UEFA is again supporting WWF's Earth Hour global environmental movement as it celebrates its tenth anniversary – underlining UEFA's commitment to organising tournaments and their impact in a sustainable way.
UEFA is once again championing WWF's Earth Hour, the global environmental movement which it has supported since 2009 and which unites people to protect the planet.
This year's Earth Hour will be celebrated on Saturday 25 March between 8.30pm and 9.30pm local time. Established ten years ago, the event now brings together millions of individuals, businesses and organisations in over 7,000 cities and more than 170 countries and territories.
Last year, UEFA mobilised football players to show their support for Earth Hour and act as role models to raise awareness about climate change. This time, we will be operating a UEFA social media black-out during 'the hour'.
Primarily by encouraging people to switch off the lights in a symbolic show of global support, Earth Hour puts the focus on climate action and empowers individuals, organisations, cities and countries to use their collective strength to act on climate change all year round.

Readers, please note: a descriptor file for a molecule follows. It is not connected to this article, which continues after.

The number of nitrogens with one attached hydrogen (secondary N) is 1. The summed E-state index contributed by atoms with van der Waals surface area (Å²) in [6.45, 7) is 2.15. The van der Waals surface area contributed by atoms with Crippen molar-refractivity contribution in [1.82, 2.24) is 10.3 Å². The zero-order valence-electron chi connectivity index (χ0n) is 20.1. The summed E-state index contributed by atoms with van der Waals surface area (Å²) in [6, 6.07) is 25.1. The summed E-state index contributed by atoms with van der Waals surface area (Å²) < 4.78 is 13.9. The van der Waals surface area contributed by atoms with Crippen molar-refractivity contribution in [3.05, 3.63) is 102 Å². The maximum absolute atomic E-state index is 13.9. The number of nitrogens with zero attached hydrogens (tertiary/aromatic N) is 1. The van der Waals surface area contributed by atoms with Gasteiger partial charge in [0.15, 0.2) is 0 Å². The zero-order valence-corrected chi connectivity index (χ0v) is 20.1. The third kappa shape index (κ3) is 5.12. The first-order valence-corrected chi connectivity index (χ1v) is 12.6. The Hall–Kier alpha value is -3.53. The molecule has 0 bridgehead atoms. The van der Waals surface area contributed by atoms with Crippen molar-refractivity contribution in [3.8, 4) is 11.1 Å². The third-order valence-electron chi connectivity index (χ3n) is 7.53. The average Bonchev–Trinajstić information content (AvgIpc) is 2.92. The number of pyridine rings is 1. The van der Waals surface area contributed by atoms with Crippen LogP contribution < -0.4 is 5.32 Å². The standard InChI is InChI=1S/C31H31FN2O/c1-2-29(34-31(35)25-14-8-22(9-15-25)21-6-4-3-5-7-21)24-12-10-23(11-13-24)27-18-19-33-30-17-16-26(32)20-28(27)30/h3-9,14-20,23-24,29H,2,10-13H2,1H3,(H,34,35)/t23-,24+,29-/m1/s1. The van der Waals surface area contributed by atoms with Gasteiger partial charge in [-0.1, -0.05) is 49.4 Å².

Taking the environment into consideration is important to UEFA. The most recent example was UEFA EURO 2016, as UEFA made efforts to minimise the footprint of the tournament and thus leave a positive impact. This meant controlling the tournament's impact on its environment – through privileging public transport and waste and energy management, as well as prioritising the local sourcing of sustainable products and services.
WWF has been a UEFA social responsibility partner for a number of years. UEFA backs the WWF Global Campaign on Renewable Energy to help tackle climate change. Reciprocally, WWF has provided UEFA with expert input on defining sustainable bidding criteria for future football competitions and championships, and recommendations for flight carbon compensation policy and partners.
Click here to find out more about WWF Earth Hour, to get inspired, or to think about joining the movement.
Photo: Ottmar Hitzfeld GsponArena in Switzerland, the highest football pitch in Europe at over 2,000 metres above sea level